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05 September 2015

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I had hoped for some further scintillating discussion but alas, no takers so far. So here's another spray:

The real issue that is constantly obfuscated in the aid debate is hidden in the word ‘percentage’. Many claim Australia should give more when told what percentage of our budget is devoted to overseas aid. Yet how many actually take the time and effort to find out how much of our national cake is already spoken for with Health, Education, Social Security (pensions, etc.), taking up the vast majority of what is or might become available. Our Defence spending has woefully been allowed to subside in a time of increased world tension and where successive PM’s want to strut their stuff on the world stage with the US (here we are bro’) and try to get some glimmer of kudos to turn attention away from their dismal inability to manage our economy and provide true leadership.

The last factor that must be recognised is the inevitable legion of consultants, academics and so called ‘experts’ who glean a rich living from pontificating over whether we (i.e. ‘us’ others) should increase our foreign aid and by how much? How much of their salaries are the highly paid prepared to contribute to a non-focussed objective in a foreign and virtually ungoverned country where the money ends up being corruptly syphoned off into tax havens and personal bank accounts (or Australian properties), without ever achieving any real progress for those it was intended to help?

Have those who seek to influence our collective national aid program taken a constructive look and detailed investigation of what long term benefits of our short term aid programs have actually achieved? An example of what I’m referring to are the projects that purchase machines without any ongoing maintenance program. These are just like giving a useless plastic toy that gives a brief illusion of benefit but in fact only further increases the feeling of despondency when it breaks and falls apart to those who really are looking for sustainable help.

So what’s the answer?

Start educating those who are giving the aid to understand what works and what doesn’t. Mere graphs and manipulated surveys that convey a false impression are only helping to perpetuate the problem. Start educating both those who contribute and those who are supposed to provide effective leadership about the realities of overseas aid. What’s that I hear you say? No votes or stipends in that…..

Olaman! Nogut mi mauswara nating a?

The results of any survey depend on what questions are asked and in what sequence.

Let's go back to over half a century to the origins of the 'Colombo Plan' that began as a concept in 1949. What was the aim of the Colombo Plan? What obvious and lasting effects Australia's continuous overseas aid program has really achieved? Was that due to the phenomenon of what’s known as ‘boomerang aid’ or was it due to the ephemeral effects of something similar to a short term ‘sugar high’? Was our aid to promote ourselves with our neighbours or to influence them politically? Was it to get a warm and fuzzy feeling that we as a so called lucky country could willingly share our good fortune?

If the answer is all these objectives and more then perhaps the real problem is that any process with a multitude of spoken or unspoken objectives often ends up being the proverbial ‘dog’s breakfast’ or a multi cobbled together animal built like ‘topsy’. If the huge amount of aid monies have achieved no long term advantage for Australia but in some cases only caused resentment then maybe we need to revise the concept completely? If our tax money goes to governments who then are able to use their own money to salt away funds in tax havens or even shall we guess, Australian banks, what practical benefits for the people at the grass roots are we really achieving? There’s no way we could or should get into a ‘bidding war’ with other and far larger economies. New Zealand seems to achieve far more with far less than Australia? Why is it someone at the decision making level isn't logically starting to wonder?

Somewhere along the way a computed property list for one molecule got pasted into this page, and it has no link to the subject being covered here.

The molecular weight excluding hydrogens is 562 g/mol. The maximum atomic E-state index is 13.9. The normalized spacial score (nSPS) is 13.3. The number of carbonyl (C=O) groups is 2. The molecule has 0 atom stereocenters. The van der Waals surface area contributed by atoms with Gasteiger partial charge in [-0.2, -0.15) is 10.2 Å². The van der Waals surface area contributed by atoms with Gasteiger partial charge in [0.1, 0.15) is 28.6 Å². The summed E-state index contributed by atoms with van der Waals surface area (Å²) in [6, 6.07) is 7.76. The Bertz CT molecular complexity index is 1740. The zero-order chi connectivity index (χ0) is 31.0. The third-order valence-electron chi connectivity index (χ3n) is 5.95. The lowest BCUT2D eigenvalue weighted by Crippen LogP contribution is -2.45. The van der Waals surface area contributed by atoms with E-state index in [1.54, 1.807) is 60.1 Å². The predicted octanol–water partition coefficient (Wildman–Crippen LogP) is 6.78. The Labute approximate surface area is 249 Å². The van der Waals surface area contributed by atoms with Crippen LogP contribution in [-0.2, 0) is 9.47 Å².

The Australian economy is currently not the most robust with an exponentially growing deficit. Successive governments together with union pressure have allowed our manufacturing capacity to become unviable and shipped overseas due to unsustainable wage rises that keep trying to keep pace with inflation caused by previous wage rises. Can we therefore still keep funding overseas aid at the current level when ‘charity begins at home’?

Younger generations referred to as 'X' and 'Y' are reputedly now blaming us Baby Boomers for all the problems of the world and for impossibly expensive housing when they have enjoyed all the benefits we we achieved with hard work and very little wealth and now seem unable to pass these onto the younger generation. Of course that is after the X's and Y's have demanded political change and more of everything without worrying about what that resulted in achieving. Responsibility? What's that in political terms? 'A week's a long time in politics' is a quotation attributed to Britain’s former PM Harold Wilson.

If there is someone who might possibly answer to the title of ‘the average Australian’ they aught surely to start questioning what we are actually doing in reality by allocating scare resources and funding to a ‘pie in the sky’ at a time we can least afford it. However the old obfuscation of ‘bread and circuses’ or today’s ‘football and welfare’ equivalent will surely be able to assuage any concerns within a few nanoseconds even if they appear at all in the proverbial and momentary ‘thought bubble’.

Thank heavens I haven’t become cynical in my senior years……..

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